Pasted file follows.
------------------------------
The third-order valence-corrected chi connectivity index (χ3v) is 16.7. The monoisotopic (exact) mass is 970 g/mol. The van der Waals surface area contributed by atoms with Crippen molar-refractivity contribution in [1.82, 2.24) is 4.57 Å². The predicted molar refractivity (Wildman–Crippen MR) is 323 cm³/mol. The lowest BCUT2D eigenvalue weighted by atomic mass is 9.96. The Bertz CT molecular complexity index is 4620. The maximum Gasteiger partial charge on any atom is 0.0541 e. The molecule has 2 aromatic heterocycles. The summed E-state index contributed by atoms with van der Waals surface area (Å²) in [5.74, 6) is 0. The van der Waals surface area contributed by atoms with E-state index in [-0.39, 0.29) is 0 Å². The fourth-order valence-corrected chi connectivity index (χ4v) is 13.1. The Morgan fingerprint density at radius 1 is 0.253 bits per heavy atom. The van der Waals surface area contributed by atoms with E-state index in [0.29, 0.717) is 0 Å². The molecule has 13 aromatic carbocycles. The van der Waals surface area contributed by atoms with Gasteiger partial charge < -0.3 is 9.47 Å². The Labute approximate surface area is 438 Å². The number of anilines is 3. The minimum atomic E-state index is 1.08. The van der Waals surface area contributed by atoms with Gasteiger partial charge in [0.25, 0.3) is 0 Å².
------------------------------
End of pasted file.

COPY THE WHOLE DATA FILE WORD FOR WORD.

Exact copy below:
The third-order valence-corrected chi connectivity index (χ3v) is 16.7. The monoisotopic (exact) mass is 970 g/mol. The van der Waals surface area contributed by atoms with Crippen molar-refractivity contribution in [1.82, 2.24) is 4.57 Å². The predicted molar refractivity (Wildman–Crippen MR) is 323 cm³/mol. The lowest BCUT2D eigenvalue weighted by atomic mass is 9.96. The Bertz CT molecular complexity index is 4620. The maximum Gasteiger partial charge on any atom is 0.0541 e. The molecule has 2 aromatic heterocycles. The summed E-state index contributed by atoms with van der Waals surface area (Å²) in [5.74, 6) is 0. The van der Waals surface area contributed by atoms with E-state index in [-0.39, 0.29) is 0 Å². The fourth-order valence-corrected chi connectivity index (χ4v) is 13.1. The Morgan fingerprint density at radius 1 is 0.253 bits per heavy atom. The van der Waals surface area contributed by atoms with E-state index in [0.29, 0.717) is 0 Å². The molecule has 13 aromatic carbocycles. The van der Waals surface area contributed by atoms with Gasteiger partial charge < -0.3 is 9.47 Å². The Labute approximate surface area is 438 Å². The number of anilines is 3. The minimum atomic E-state index is 1.08. The van der Waals surface area contributed by atoms with Gasteiger partial charge in [0.25, 0.3) is 0 Å².